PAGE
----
Work Place Romance in Nigeria: How Ethical?

Good news! Chioma finally secured a job in a hospital at Enugu. You remember Chioma: The woman that refused to have sex with her various recruiters in exchange for a job (See Ethics Corner in April 21, 2013, edition of the Leader Newspapers or visit www.csaaeinc.org/blog/ for full story). As I argued in that article, the behavior of Chioma’s recruiters – known as quid pro quo – is a highly unethical behavior common in the Nigerian Job market. It is thus good news that her recruiter this time did not ask for sex in exchange for a job. However, just a few weeks into the new job, Chioma’s new boss – a physician – is already pressing for a romantic affair. Chioma is back to me with an even more complicated question: “This ‘doc’ is single and seems to really love me. Honestly, I seem to have chemistry for him also. What do I do?”

     I know that lately Chioma has been worrying a lot about marrying. She probably must be wondering whether this ‘doc’ is not an answer to her prayers. I believe there are several subordinates like Chioma in Nigeria. Certainly telling them to say no to bosses such as this ‘doc’ is preaching to the choir. “What if God put her there for him and vice versa?” as some of our pastors would want us to believe. However, whether it is between this ‘doc’ and Chioma, a CEO and his secretary, parish priest and his choir mistress, or even madam and her driver, romance between a boss and subordinate, especially those working in the same environment, is often perceived as highly unethical in the business world. There are several reasons for this, but let us consider a few:

     (1) It could be a form of sexual harassment, abuse or exploitation: Ethically and in some places, legally too, a boss would be considered to have more ‘romantic bargaining powers’ than a subordinate of romantic interest. Remember that he is the boss, often with powers to recommend or reprimand, promote or demote, assign or reassign and of course fire or hire. Ethically, because the subordinate cannot predict the many ways her ‘no’ may have an impact on her job; her ‘yes’ to the boss for romance is often not considered a free consent. Ethicists believe that it is more likely than not that the cloud of uncertainty over the subordinate as to the fate of her job may have impeded her power to make a free decision, even if the boss may not have in any way threatened her job.

     By this standard, whether the subordinate is ‘really’ interested in the boss as Chioma seems to be or that the subordinate lured the boss into the affair against his intention – as we often hear, the boss is always perceived under the law in many countries as the sexual oppressor. In countries where sexual exploitation is considered as an abuse of human dignity, this could be a matter of civil suit especially if the subordinate can prove that she suffered some harm in the relationship, even psychological harm.  In these countries, work place romance has become a ‘no-no’ for most bosses because a subordinate can happily consent to a boss’s romantic request, enjoy the relationship for years and turn around much later in life to sue the boss. Many bosses have been found guilty of sexual exploitation of their subordinates several years after they have parted ways. Some of these guilty bosses did not only have to pay huge compensations to these subordinates, but depending on the ethics policies of their professional bodies, have also lost their professional licenses. Nigerian professionals and labor unions have to find a way to regulate boss-subordinate workplace romance that has become nightmares for many of our career women – single and married.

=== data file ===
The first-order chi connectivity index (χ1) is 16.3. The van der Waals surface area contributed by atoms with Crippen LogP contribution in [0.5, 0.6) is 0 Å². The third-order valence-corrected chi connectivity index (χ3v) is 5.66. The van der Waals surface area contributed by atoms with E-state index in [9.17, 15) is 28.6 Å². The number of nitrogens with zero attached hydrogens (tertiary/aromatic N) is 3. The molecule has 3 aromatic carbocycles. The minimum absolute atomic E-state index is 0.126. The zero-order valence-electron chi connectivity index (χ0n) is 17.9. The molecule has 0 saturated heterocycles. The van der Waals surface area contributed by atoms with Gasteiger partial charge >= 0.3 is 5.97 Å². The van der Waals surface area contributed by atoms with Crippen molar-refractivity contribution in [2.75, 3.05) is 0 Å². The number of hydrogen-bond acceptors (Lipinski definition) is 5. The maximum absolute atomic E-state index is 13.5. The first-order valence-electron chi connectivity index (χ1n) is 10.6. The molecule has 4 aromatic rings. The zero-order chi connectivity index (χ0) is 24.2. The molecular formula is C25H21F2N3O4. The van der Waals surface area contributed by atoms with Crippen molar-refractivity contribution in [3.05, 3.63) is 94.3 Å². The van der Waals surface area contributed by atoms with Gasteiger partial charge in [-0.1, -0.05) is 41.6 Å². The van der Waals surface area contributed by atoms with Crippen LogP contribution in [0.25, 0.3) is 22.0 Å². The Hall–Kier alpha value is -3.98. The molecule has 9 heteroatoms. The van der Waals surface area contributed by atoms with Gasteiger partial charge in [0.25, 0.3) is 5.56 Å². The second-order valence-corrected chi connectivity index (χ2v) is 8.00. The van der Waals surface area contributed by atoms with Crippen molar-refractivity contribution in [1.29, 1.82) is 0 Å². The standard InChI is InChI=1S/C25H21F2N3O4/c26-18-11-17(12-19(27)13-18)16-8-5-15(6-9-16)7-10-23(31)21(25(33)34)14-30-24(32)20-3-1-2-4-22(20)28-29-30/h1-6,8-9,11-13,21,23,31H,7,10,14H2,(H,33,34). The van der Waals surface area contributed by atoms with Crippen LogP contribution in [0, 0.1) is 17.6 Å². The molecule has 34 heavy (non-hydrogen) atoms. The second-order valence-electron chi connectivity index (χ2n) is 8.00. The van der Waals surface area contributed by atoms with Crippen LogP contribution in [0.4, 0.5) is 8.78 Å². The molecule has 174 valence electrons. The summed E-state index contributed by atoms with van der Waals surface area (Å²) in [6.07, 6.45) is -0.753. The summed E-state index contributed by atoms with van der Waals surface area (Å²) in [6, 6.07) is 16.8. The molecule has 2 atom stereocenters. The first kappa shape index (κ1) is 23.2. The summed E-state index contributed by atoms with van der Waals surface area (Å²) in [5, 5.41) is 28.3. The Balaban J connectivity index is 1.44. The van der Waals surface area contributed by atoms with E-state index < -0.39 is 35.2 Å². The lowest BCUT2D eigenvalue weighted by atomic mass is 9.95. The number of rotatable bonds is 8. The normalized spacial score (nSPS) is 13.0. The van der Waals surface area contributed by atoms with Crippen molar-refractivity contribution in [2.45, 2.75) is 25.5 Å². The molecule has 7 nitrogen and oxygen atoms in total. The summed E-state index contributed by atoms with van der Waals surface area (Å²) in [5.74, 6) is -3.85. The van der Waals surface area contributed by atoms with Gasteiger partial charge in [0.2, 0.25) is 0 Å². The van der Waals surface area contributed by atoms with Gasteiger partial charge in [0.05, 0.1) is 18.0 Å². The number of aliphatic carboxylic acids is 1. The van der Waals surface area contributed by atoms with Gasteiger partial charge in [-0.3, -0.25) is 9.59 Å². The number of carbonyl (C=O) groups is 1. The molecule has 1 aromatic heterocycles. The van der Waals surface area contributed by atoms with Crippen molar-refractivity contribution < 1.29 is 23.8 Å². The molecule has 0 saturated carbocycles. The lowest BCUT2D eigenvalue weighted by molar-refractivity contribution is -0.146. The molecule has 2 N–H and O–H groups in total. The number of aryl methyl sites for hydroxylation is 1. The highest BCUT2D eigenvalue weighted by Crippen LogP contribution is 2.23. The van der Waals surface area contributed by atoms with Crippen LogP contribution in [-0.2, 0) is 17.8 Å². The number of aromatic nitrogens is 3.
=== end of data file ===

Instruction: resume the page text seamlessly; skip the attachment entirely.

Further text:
(2) It could lead to job neglect and inefficiency on the part of the boss: Except if such a boss is among the few who can engage in work place romance and still remain efficient, experiences have shown that it is more likely than not for a boss in a romantic relationship with an employee under him or her to neglect his or her job to the detriment of the business. Assuming the affair is between a physician and his office nurse, it is unlikely that they may not spend ‘business time’ talking of their personal affairs even when a patient is waiting. Also, it is unlikely that this physician can live up to his supervisory responsibilities towards this nurse because of their relationship he is likely to loose the moral nerve to do so. This is not only a disfavor to the nurse whom the physician should help grow in her career, but also a tacit empowerment of the nurse to behave as she wishes at work to the detriment of the business. If the other employees get to know of this affair, this physician may also loose his moral authority over them as this may come down to some of them as a scandal. This can also severely impair his supervisory role over these employees.

     (3) It kills workforce morale and lowers input: Besides the fact that this kind of ‘topdown romance’ at work place can lead to inefficiency and job neglect by the ‘romantic boss’, it can also lower general employee workforce input and consequently business outcome. This is because, employees under same boss expect  to be treated alike, equally and fairly. A boss in a romantic relationship with any of the employees under him or her will likely favor that employee more than others. This evokes mixed feelings that can shortchange the morale of these employees because they will feel less favored and appreciated. Generally, this situation has been shown to lower employee input and consequently business outcome.  This is one of the reasons why some companies in Nigeria are not doing well and many have gone out of business